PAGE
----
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Embassy Bomb Victims Hold Sudan, Iran Liable

WASHINGTON (CN) - Sudan and Iran are liable for the 1998 terrorist bombings of the U.S. Embassies in Kenya and Tanzania, a federal judge ruled, giving the foreign nationals who filed suit relief through state law.

The victims and families of the deceased foreign nationals working for the United States took Sudan and Iran to court under the Foreign Sovereign Immunities Act (FSIA), alleging that the two states sponsored and supported the suicide bombings that were carried out by al-Qaida and masterminded by Osama bin Laden.

Under the National Defense Authorization Act of 2008, foreign national employees of the U.S. government killed or injured while working for their country can sue a state sponsor of terrorism for injuries and damages resulting from the act, U.S. District Judge John Bates said Monday.

"Here, the majority of plaintiffs are foreign national employees of the U.S. government and their immediate family members who ... lack a claim under the 2008 NDAA amendments to FSIA but may proceed under applicable state law," the 45-page decision states.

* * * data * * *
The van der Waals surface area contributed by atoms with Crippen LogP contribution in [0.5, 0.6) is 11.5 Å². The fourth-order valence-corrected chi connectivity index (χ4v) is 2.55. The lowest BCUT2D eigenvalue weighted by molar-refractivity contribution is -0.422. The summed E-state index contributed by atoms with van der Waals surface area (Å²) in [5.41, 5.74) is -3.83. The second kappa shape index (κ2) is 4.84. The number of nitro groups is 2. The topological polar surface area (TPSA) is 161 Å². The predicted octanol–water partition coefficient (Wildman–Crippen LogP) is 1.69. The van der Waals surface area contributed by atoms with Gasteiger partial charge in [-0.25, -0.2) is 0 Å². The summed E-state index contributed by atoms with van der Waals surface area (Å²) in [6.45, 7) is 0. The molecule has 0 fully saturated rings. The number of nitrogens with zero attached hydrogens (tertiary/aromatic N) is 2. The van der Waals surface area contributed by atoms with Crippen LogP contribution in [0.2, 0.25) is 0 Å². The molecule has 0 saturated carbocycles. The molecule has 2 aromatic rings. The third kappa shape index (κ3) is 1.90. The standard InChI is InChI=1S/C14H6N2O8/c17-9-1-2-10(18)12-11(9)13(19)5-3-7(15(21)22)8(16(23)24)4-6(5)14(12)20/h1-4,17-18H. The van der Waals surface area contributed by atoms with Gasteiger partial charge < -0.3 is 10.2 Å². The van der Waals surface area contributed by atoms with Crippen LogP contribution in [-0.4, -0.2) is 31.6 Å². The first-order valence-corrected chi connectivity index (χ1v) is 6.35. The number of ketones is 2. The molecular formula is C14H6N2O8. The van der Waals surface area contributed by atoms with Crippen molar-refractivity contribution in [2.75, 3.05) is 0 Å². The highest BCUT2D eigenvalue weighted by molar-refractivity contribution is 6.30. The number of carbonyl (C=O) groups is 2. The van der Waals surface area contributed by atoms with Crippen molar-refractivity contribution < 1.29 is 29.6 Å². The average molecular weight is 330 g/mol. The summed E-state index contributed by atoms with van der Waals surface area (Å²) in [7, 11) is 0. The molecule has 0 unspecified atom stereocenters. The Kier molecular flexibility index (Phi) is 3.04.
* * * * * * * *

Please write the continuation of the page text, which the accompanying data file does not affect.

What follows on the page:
Bates chose to apply D.C. law to the case because the foreign national victims in the cases worked for agencies headquartered in the nation's capital.

A special master whom Bates tasked with additional proceedings will receive evidence and prepare proposed findings and recommendations for each individual claim.

The 1998 bombings killed hundreds in Nairobi, Kenya, and Dar es Salaam, Tanzania, and prompted the FBI to put bin Laden on its Ten Most Wanted Fugitives list.

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